1st Year Stock Portfolio

September 28, 2007

It has been just over a year since I’ve been investing seriously in stocks; and I’d like to recap how the market has treated me and what I’ve learned over the last year.

1) Know When to Take a Loss
Every informed investor should be aware of the overwhelming problem in the subprime mortgage market that has tumbled over into the prime mortgage sector, homebuilders, and consumer spending. For a little over 2-months, I owned Accredited Home Lenders Holding Company (LEND). LEND melted down to a low around $6/share but is currently still far from their 52-week high of $36.95. Luckily I saw the negative signs early and took a minor 10% loss. If I had held until today, I would have realized a 60% loss. Some people will not want to write down a loss, but sometimes you have to figure out why a stock is down and understand if it has the fundamentals to rebound or not. In the case of Accredited Home Lenders, I didn’t see any kind of foreseeable stabilization in the housing market and I got out.

2) Ride Momentum For Big Gains
In my Las Vegas Sands investment, I got a 72% gain in just under three months and I rode the stock to new yearly highs. Instead of pulling out with a 10-20% gain, I saw the positive signs of their Venetian Macau opening, Singapore hotel casino in the works, and other investment options. Of course, I would have been up 90% if I had held it, but another thing you have to do to be a good investor is be happy with your gains, and don’t let it affect other investments. Even when LVS dropped 20 points in mid August, I knew they had good fundamentals and global growth opportunities and I wasn’t in any rush to sell.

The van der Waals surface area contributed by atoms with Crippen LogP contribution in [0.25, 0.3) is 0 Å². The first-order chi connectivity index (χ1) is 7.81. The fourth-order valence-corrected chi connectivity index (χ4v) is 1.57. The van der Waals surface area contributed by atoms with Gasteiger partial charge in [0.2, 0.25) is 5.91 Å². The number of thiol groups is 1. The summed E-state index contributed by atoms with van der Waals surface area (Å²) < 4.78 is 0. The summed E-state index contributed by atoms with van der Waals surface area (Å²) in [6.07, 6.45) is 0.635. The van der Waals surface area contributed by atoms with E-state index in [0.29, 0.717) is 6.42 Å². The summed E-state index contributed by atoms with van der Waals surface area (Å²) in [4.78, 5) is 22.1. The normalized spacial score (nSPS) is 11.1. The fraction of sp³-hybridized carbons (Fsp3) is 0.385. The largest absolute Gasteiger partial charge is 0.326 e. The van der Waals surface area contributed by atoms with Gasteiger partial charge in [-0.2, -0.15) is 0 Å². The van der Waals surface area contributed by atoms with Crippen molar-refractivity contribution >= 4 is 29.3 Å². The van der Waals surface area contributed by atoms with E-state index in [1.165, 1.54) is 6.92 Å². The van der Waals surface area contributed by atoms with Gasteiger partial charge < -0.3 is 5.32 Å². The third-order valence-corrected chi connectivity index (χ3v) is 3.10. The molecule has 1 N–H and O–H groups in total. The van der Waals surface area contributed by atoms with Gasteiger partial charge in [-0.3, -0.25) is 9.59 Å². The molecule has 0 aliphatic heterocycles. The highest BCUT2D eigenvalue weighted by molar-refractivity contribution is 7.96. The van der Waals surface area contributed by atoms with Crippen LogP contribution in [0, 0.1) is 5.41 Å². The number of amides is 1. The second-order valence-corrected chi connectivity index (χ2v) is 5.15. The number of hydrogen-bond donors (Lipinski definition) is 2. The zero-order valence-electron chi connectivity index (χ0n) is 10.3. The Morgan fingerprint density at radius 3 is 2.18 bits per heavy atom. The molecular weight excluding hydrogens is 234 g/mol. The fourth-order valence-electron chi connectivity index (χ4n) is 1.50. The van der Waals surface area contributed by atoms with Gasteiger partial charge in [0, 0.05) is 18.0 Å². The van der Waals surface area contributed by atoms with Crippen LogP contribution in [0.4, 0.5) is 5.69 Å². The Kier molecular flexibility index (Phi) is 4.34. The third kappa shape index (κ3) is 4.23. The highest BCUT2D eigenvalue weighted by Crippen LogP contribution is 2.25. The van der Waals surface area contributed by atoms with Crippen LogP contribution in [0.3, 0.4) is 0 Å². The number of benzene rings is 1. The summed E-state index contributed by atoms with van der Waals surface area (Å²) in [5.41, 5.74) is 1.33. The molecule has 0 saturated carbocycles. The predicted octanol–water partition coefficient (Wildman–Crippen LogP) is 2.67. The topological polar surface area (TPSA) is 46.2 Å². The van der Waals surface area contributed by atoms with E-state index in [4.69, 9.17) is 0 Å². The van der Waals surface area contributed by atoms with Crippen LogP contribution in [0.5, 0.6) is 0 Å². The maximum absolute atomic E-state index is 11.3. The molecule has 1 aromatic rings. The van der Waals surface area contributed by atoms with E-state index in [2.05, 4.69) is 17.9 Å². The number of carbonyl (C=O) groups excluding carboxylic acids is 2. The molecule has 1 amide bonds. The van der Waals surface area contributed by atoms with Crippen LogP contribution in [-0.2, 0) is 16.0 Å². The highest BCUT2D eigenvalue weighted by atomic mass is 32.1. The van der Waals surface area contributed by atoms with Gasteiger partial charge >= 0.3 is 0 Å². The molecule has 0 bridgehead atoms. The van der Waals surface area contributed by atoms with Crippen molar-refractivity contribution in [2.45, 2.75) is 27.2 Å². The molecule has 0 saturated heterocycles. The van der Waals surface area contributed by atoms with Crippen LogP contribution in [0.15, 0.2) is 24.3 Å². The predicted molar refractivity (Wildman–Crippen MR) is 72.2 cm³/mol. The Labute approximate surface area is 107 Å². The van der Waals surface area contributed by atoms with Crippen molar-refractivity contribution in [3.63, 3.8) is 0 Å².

3) It’s Hard to go Wrong With Oil/Energy
I made a lot of trades with oil and coal companies, and those companies would have provided me with even better overall gains if I had held them longer. With oil at an all time high and staying in the $80/barrel range, it is only time that is standing in the way of $100/barrel oil. Unlike technology that can get outdated, oil is not being replaced soon by any other commodity.

4) Diversity is Difficult
I truly believe that it’s extremely difficult to have a completely diversified portfolio of stocks unless you have at least $30,000 to invest. That way, you can invest in $3,000 blocks and have no more than 10% of your portfolio in any one stock. If you only have $2,000, that can buy you 2 shares of Google and 7 shares of Apple. On top of that, each stock represents 50% of your investments. Never put all your eggs in one basket so even if you have less than $30,000, at least try to invest in different sectors. As you can see in my stock investments below, I had investments in oil, coal, retail, housing, casinos, ethanol, and technology.

5) Just Make Money
For young investors, go ahead and take those short-term capital gains. Don’t worry about saving taxes by holding your stocks for more than a year because who knows if you’ll even have a positive return later. If you make a 10-20% gain in a few months, I would take those gains so you have a cushion before dipping into another investment. It is also a very good psychological boost to know that you are making profit.

My investments dating back to as far as September 2006 are shown below. I have provided information on the short term capital gain or loss that I incurred. I also included the current gain or loss I would have if I had held the stock until today.

Company Ticker Symbol Actual Gain/Loss Current Gain/Loss
Hot Topic HOTT 04.23% -25.15%
Sandisk SNDK 02.10% -07.17%
Peabody Energy Corporation BTU 03.93% 35.80%
Peabody Energy Corporation BTU 09.05% 42.48%
Statoil STO 08.34% 41.66%
Statoil STO 14.75% 50.05%
Peabody Energy Corporation BTU 09.19% 38.91%
Qualcomm QCOM 00.89% 13.61%
SAIC SAI 03.20% 02.77%
Halliburton HAL 08.37% 32.91%
BJ Services Company BJS 00.55% -10.48%
Qualcomm QCOM 00.89% 13.61%
Finisar FNSR 06.27% -22.89%
Accredited Home Lenders LEND -10.17% -60.34%
BJ Services Company BJS 12.13% 00.90%
Las Vegas Sands LVS 71.81% 90.07%
Archer Daniel Midlands ADM 03.79% 03.79%

Basics: Be Aware of Dates

September 20, 2007

Whether you’re a casual investor or an active investor, you should do occasional research about the companies that you own. It’s fine to keep up with every major news item that comes out about your company, but you should at least be aware of three key dates (listed below) and make appropriate decisions.

1) Earnings Reports Release Date